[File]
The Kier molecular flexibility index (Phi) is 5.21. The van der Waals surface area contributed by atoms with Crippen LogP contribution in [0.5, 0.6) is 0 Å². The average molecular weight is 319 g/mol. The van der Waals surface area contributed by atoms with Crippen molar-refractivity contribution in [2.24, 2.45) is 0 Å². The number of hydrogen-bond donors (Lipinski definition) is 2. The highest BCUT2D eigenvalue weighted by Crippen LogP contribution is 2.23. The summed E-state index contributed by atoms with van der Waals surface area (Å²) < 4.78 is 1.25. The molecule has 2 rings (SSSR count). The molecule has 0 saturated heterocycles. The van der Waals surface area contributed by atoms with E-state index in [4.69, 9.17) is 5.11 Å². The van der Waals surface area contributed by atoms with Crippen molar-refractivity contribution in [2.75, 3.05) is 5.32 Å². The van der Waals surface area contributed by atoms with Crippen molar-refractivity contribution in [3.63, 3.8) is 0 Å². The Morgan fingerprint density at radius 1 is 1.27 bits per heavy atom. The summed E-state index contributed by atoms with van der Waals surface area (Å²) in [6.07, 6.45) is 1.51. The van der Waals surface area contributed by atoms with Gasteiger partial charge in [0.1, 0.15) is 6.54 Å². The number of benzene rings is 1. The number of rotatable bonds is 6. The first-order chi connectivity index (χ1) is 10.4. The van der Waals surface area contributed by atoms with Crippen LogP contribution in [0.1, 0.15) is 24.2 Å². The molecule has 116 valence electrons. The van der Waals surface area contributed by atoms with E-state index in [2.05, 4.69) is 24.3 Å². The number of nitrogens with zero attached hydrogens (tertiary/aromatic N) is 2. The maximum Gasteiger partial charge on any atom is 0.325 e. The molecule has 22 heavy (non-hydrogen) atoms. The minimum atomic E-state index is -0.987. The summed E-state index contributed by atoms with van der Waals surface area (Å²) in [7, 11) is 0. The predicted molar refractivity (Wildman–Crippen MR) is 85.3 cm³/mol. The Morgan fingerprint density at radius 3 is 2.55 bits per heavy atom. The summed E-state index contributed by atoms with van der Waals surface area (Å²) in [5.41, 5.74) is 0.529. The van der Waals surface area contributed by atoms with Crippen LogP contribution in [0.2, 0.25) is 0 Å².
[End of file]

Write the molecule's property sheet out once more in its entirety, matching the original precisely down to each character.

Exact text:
The Kier molecular flexibility index (Phi) is 5.21. The van der Waals surface area contributed by atoms with Crippen LogP contribution in [0.5, 0.6) is 0 Å². The average molecular weight is 319 g/mol. The van der Waals surface area contributed by atoms with Crippen molar-refractivity contribution in [2.24, 2.45) is 0 Å². The number of hydrogen-bond donors (Lipinski definition) is 2. The highest BCUT2D eigenvalue weighted by Crippen LogP contribution is 2.23. The summed E-state index contributed by atoms with van der Waals surface area (Å²) < 4.78 is 1.25. The molecule has 2 rings (SSSR count). The molecule has 0 saturated heterocycles. The van der Waals surface area contributed by atoms with E-state index in [4.69, 9.17) is 5.11 Å². The van der Waals surface area contributed by atoms with Crippen molar-refractivity contribution in [2.75, 3.05) is 5.32 Å². The van der Waals surface area contributed by atoms with Crippen molar-refractivity contribution in [3.63, 3.8) is 0 Å². The Morgan fingerprint density at radius 1 is 1.27 bits per heavy atom. The summed E-state index contributed by atoms with van der Waals surface area (Å²) in [6.07, 6.45) is 1.51. The van der Waals surface area contributed by atoms with Gasteiger partial charge in [0.1, 0.15) is 6.54 Å². The number of benzene rings is 1. The number of rotatable bonds is 6. The first-order chi connectivity index (χ1) is 10.4. The van der Waals surface area contributed by atoms with Crippen LogP contribution in [0.1, 0.15) is 24.2 Å². The molecule has 116 valence electrons. The van der Waals surface area contributed by atoms with E-state index in [2.05, 4.69) is 24.3 Å². The number of nitrogens with zero attached hydrogens (tertiary/aromatic N) is 2. The maximum Gasteiger partial charge on any atom is 0.325 e. The molecule has 22 heavy (non-hydrogen) atoms. The minimum atomic E-state index is -0.987. The summed E-state index contributed by atoms with van der Waals surface area (Å²) in [7, 11) is 0. The predicted molar refractivity (Wildman–Crippen MR) is 85.3 cm³/mol. The Morgan fingerprint density at radius 3 is 2.55 bits per heavy atom. The summed E-state index contributed by atoms with van der Waals surface area (Å²) in [5.41, 5.74) is 0.529. The van der Waals surface area contributed by atoms with Crippen LogP contribution in [0.2, 0.25) is 0 Å².